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January 28


Winter 2021

VES HANDBOOK: Real-Time Motion Capture

Abstracted from The VES Handbook of Visual Effects – 3rd Edition, edited by Jeffrey A Okun, VES and Susan Zwerman, VES.

Written by John Root. Edited for this publication by Jeffrey A. Okun, VES

Real-time motion capture at House of Moves. (Image courtesy of House of Moves)

Real-time motion capture refers to the capture, processing and visualization of motion capture. It usually manifests as one or more large screens displaying solved and possibly retargeted data on a digital character, in a digital environment. Because real-time motion capture forgoes complex post-processing, it usually comes with some limitations and or artifacts. Most often real-time is used as a powerful previsualization tool for directors and DPs to immerse them in the virtual world.

Real-Time Uses
Real-time can be a very useful tool on the motion capture stage. Its uses include, but are not limited to, the following:

Character Identification
When using motion capture an actor is usually playing a character very different than themselves in proportion and style. For this reason it can be an invaluable tool for an actor to see their performance as it will look on the character. The actor can then work with the director to account for the differences and incorporate those into the performance.

Virtual Cinematography
By deploying a virtual camera and/or pointing device, the director or DP can virtually move around a 3D set and experiment with lenses, composition, and lighting. The freedom of the virtual environment means that cameras can be placed and moved in ways not possible on a live-action set. Issues with a set can be discovered and fixed. Light, color, time of day, and a variety of other factors are all completely under the control of the director while the performance takes place.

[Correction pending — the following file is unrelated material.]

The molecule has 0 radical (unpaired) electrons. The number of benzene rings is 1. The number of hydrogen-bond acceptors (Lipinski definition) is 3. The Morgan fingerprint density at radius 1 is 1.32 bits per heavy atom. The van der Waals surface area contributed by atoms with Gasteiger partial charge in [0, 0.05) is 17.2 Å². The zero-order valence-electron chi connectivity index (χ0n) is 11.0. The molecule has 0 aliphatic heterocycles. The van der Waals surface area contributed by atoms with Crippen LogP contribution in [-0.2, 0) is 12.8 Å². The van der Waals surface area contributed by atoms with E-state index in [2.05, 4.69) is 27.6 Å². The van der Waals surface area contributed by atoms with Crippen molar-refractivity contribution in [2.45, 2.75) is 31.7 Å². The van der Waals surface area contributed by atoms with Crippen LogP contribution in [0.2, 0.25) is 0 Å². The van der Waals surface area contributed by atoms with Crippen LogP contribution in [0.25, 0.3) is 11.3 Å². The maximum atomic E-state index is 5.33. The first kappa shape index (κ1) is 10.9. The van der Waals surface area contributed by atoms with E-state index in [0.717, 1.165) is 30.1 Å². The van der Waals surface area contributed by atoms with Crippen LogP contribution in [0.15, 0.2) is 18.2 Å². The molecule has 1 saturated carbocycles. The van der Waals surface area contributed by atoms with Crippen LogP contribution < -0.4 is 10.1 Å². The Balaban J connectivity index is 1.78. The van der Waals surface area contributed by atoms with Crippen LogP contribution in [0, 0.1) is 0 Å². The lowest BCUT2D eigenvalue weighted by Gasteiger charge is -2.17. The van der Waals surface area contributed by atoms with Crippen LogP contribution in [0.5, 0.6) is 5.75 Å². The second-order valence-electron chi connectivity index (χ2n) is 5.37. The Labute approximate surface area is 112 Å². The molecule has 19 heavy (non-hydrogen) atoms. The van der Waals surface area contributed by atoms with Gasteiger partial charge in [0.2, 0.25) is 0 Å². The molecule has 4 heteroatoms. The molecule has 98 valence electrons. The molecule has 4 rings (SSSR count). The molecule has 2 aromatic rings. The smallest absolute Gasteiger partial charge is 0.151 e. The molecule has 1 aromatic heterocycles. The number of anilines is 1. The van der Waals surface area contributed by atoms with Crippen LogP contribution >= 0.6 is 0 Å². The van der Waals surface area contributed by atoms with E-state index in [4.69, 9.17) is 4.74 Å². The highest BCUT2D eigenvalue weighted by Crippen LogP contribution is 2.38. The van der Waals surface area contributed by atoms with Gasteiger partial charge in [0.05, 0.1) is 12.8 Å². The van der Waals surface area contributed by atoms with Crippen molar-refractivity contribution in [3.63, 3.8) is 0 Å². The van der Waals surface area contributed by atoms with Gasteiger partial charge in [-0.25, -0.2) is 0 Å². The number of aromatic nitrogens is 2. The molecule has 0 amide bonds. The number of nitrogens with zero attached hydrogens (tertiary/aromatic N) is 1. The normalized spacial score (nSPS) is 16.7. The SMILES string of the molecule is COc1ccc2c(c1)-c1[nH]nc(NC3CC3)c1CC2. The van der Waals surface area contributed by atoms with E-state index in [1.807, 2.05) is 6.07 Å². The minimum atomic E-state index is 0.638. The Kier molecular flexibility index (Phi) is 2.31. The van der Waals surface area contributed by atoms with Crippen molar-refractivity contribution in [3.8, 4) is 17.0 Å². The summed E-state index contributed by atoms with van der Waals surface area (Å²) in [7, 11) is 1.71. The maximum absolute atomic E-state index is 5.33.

Character Integration
A motion capture stage is often sparse with regard to props and set decoration. For this reason, it can be useful for an actor to see himself in the virtual environment. This allows for a sense of space and an awareness of one’s surroundings. Live Performances Real-time capture can also be used as a final product. Real-time puppeteering of characters and stage performances are becoming common.

Real-Time Limitations
Real-time motion capture gets better every year. To date, however, significant compromises must be made to achieve real-time.

Line of Sight
Optical motion capture is computer vision-based, meaning the cameras must have an unobstructed view of the markers. Because real-time MoCap forgoes post-processing, it is common to reduce the number of actors, limit the props, and govern the performance to maximize marker visibility. It would be a very hard, for instance, to generate real-time data for 13 actors rolling around on the floor.

Trying to make sense of the markers on the stage in real-time is a daunting task. Beyond simply using fewer markers, inducing asymmetry into the marker placement will make them easier to identify.

Solving methods that are currently possible in real-time often involve approximations and limitations that will yield a resulting solve that does not look as good as an offline solve.

Real-time rendering technology is catching up with offline rendering technology at a radical pace. Some games look close to feature-film quality. Using real-time game rendering technology to previs a film is becoming a common practice but one that requires significant investment. Off-the-shelf solutions, such as Autodesk’s MotionBuilder, offer a complete turnkey package to visualizing motion capture in real-time.

Alternate Technologies
If real-time is a requirement, passive optical technology might not be the best choice. Passive optical is known for its accuracy, not for its real-time ability. Some optical systems such as Giant and Motion Analysis are quite good at real-time considering the limitations inherent in the technology. At the expense of quality, alternate technologies can deliver more reliable real-time. Refer to the section: Which Technology is Right for a Project? (See page 286 of the VES Handbook of Visual Effects – 3rd Edition for alternate technologies that may be better suited for real-time capture).

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